All posts tagged: German Idealism

Friedrich Schleiermacher: A Theological Precursor of Postmodernity?

The religious landscape throughout history has been a forum for both conventional and innovative ideas about faith and spirituality. Many theological battles have been waged in the effort to define truth, orthodoxy, and dogma. As Farley writes, “Now, as in Schleiermacher’s time, the religious landscape is divided deeply between conservative ‘orthodoxy’ and those who despise religion itself.”[1] In the eighteenth and nineteenth centuries, Germany found itself in the middle of such a predicament. Owing much to the spirit of the Age of Enlightenment, many theologians began to question the traditional view of God and Christianity, and instead offered new, divergent theories that made their religious faith more pragmatically relevant to themselves and to other like-minded believers. One particular German theologian, Friedrich D. E. Schleiermacher (1768–1834), proposed Enlightenment views in theology so consistently that he is usually called “The father of liberal German theology.” His innovative interpretations and theories were quite culturally influential and began a push toward a more relaxed, more creative understanding of Christianity, whose influence can still be seen in contemporary theology and …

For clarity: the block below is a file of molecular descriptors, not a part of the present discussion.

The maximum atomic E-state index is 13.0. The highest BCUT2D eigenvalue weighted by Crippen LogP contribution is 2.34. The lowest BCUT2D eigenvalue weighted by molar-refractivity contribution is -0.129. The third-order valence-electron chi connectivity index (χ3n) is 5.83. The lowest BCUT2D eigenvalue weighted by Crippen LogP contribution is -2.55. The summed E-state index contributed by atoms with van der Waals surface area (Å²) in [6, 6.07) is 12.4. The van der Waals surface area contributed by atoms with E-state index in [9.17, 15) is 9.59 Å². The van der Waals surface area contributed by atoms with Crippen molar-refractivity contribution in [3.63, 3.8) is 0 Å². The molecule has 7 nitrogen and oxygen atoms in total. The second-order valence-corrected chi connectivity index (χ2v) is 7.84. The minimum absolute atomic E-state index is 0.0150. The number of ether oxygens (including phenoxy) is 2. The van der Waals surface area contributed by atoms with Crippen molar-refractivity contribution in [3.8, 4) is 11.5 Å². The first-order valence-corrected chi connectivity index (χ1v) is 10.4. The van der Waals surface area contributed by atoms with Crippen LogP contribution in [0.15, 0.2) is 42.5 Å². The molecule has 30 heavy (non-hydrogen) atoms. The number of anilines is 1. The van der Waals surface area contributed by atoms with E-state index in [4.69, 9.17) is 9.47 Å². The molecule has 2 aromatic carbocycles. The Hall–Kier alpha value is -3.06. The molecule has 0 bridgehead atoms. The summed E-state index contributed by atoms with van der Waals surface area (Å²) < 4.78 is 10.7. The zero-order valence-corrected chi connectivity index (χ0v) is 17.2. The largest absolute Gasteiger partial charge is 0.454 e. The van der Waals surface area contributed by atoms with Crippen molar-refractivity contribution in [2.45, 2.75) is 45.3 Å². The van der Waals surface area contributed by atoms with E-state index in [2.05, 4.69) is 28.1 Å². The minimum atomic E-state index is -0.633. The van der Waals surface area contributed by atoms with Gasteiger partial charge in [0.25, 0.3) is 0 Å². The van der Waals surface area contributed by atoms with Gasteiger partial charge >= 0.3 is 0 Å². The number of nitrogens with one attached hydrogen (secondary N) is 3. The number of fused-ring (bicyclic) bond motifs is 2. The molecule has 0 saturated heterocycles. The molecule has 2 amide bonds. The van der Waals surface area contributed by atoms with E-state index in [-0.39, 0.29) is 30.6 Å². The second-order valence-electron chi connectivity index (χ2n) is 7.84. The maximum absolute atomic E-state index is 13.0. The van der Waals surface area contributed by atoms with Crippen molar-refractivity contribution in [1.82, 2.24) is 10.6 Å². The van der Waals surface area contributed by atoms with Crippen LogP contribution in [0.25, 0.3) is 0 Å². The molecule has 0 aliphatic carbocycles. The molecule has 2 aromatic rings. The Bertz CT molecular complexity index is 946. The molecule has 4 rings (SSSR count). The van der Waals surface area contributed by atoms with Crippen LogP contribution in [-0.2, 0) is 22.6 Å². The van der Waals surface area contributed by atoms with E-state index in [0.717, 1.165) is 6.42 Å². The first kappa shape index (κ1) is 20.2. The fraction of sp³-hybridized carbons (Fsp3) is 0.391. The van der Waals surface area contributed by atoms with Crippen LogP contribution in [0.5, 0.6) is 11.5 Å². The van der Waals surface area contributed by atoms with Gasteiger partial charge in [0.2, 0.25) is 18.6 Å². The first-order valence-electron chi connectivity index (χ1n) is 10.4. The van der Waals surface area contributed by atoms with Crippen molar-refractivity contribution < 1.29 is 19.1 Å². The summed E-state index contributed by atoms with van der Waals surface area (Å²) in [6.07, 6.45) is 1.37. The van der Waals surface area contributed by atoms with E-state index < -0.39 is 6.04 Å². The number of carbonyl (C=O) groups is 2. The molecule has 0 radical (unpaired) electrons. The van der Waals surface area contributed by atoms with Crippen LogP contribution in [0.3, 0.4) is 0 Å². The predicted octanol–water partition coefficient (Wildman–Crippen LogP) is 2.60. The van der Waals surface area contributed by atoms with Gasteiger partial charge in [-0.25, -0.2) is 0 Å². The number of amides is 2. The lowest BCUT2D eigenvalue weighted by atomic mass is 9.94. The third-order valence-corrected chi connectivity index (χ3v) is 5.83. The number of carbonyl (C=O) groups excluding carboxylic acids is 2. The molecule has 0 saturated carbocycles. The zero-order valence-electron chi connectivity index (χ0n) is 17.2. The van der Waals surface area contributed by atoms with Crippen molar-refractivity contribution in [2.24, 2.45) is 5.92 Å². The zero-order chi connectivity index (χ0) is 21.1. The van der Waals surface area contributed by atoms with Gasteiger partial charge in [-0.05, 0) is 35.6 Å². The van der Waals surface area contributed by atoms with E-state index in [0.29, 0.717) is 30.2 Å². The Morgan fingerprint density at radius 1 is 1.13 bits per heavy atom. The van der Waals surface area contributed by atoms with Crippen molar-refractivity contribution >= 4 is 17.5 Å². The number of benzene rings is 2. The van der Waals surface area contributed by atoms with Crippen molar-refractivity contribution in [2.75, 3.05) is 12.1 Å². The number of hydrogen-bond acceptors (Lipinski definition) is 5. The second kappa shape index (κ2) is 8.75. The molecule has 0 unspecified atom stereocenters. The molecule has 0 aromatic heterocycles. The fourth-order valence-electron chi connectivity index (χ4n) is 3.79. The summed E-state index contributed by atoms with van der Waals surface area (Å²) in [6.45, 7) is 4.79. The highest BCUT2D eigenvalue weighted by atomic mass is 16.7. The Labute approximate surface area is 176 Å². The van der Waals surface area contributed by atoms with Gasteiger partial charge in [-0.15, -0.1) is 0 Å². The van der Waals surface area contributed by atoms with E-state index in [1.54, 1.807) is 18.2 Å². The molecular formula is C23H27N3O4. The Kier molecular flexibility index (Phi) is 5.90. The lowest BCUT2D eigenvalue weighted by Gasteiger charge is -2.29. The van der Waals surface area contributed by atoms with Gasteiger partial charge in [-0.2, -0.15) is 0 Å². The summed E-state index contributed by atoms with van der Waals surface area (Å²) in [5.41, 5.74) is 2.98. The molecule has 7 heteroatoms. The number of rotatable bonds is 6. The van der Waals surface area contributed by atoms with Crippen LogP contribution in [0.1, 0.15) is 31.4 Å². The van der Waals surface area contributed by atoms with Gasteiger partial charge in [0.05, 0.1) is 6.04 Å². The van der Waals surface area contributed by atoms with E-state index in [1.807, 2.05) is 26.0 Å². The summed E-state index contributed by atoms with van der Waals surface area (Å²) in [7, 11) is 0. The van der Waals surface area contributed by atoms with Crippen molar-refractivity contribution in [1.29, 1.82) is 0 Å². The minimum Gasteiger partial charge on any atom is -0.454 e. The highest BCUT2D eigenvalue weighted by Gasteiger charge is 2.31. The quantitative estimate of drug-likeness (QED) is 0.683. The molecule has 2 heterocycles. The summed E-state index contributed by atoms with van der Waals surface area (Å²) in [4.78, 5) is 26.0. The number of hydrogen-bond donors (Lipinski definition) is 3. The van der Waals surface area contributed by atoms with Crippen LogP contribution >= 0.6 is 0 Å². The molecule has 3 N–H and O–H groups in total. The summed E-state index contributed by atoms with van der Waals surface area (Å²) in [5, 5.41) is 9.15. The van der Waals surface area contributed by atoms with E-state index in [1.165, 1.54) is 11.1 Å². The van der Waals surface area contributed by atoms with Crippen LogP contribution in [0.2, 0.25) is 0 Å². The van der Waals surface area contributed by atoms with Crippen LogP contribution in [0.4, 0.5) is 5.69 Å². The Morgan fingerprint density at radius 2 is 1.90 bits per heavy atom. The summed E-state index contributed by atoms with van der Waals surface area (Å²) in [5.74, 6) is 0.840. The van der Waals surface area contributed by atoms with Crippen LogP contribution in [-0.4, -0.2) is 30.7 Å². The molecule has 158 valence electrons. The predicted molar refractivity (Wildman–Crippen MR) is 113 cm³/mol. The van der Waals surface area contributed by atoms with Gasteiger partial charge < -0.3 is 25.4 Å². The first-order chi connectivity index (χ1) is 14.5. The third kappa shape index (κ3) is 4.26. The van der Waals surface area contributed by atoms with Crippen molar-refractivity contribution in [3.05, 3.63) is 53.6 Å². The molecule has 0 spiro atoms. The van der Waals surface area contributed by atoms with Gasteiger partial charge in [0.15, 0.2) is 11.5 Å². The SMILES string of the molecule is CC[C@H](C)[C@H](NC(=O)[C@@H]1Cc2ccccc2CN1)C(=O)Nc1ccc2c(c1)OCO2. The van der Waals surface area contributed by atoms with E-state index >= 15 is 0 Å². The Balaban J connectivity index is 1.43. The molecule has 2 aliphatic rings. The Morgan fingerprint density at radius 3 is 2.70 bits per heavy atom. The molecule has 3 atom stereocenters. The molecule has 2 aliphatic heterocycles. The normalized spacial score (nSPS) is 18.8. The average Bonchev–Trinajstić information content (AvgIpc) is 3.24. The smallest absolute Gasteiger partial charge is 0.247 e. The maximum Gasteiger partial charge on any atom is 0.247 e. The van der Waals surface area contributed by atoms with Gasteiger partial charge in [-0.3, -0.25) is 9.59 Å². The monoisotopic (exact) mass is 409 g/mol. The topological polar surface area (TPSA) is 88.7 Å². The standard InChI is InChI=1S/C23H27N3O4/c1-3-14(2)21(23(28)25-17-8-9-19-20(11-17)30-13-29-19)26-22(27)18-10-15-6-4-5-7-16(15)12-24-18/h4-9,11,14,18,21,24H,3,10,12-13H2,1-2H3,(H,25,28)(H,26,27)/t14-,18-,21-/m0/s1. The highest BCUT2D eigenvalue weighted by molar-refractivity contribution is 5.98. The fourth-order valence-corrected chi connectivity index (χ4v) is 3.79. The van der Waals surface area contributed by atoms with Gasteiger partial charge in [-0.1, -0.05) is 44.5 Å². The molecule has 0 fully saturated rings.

Reason’s Shadow: Romanticism’s Impact on Catholic Thought

Bl. John Henry Newman, one of the greatest modern intellectuals for both Anglican and Roman Catholic traditions alike, had little patience with Romanticism. Although a contemporary of the British Romantics—Wordsworth, Coleridge, Shelley, and Keats—Newman was by and large dismissive of Romantic efforts to turn the world away from an overdependence on reason, which had seeped into modern minds with Kantian ideas and the emergence of German idealist philosophy. Instead, Newman offered a robust recalibration of reason in his Grammar of Assent, The Idea of a University, and various of his Oxford Sermons. Reframing the first question of Thomas Aquinas’ Summa Theologica, Newman enjoined, “Admit a God, and you introduce among the subjects of your knowledge, a fact encompassing, closing in upon, absorbing, every other fact conceivable. How can we investigate any part of any order of Knowledge, and stop short of that which enters into every order?”[1] Newman’s preoccupation with reason and knowing emerged in response to modern philosophy’s downgrade and dismissal of faith as a matter of personal and non-rational belief. What mattered in …